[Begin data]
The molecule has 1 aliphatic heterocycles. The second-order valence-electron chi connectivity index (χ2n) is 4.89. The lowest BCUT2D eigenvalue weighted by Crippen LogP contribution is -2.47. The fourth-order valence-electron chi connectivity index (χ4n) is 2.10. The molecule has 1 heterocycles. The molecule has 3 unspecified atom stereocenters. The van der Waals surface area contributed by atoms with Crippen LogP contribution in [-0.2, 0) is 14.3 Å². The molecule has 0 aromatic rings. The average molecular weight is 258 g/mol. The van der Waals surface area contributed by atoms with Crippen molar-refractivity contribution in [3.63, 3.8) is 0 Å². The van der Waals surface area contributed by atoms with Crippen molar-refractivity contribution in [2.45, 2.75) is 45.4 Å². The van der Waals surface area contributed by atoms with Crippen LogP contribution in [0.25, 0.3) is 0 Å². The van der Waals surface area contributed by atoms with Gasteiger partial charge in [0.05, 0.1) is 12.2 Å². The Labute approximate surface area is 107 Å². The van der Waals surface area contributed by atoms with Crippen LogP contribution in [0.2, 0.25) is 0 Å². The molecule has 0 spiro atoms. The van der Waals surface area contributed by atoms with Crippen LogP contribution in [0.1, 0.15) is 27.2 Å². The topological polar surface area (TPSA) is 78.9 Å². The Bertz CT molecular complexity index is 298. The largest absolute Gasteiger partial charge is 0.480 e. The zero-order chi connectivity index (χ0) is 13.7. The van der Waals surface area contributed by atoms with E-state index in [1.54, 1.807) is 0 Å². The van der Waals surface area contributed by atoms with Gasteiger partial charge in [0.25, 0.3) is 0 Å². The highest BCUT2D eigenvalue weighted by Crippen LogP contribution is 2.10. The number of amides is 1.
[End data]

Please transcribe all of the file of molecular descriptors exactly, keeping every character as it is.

The molecule has 1 aliphatic heterocycles. The second-order valence-electron chi connectivity index (χ2n) is 4.89. The lowest BCUT2D eigenvalue weighted by Crippen LogP contribution is -2.47. The fourth-order valence-electron chi connectivity index (χ4n) is 2.10. The molecule has 1 heterocycles. The molecule has 3 unspecified atom stereocenters. The van der Waals surface area contributed by atoms with Crippen LogP contribution in [-0.2, 0) is 14.3 Å². The molecule has 0 aromatic rings. The average molecular weight is 258 g/mol. The van der Waals surface area contributed by atoms with Crippen molar-refractivity contribution in [3.63, 3.8) is 0 Å². The van der Waals surface area contributed by atoms with Crippen molar-refractivity contribution in [2.45, 2.75) is 45.4 Å². The van der Waals surface area contributed by atoms with Crippen LogP contribution in [0.25, 0.3) is 0 Å². The van der Waals surface area contributed by atoms with Gasteiger partial charge in [0.05, 0.1) is 12.2 Å². The Labute approximate surface area is 107 Å². The van der Waals surface area contributed by atoms with Crippen LogP contribution in [0.2, 0.25) is 0 Å². The molecule has 0 spiro atoms. The van der Waals surface area contributed by atoms with Crippen LogP contribution in [0.1, 0.15) is 27.2 Å². The topological polar surface area (TPSA) is 78.9 Å². The Bertz CT molecular complexity index is 298. The largest absolute Gasteiger partial charge is 0.480 e. The zero-order chi connectivity index (χ0) is 13.7. The van der Waals surface area contributed by atoms with E-state index in [1.54, 1.807) is 0 Å². The van der Waals surface area contributed by atoms with Gasteiger partial charge in [0.25, 0.3) is 0 Å². The highest BCUT2D eigenvalue weighted by Crippen LogP contribution is 2.10. The number of amides is 1.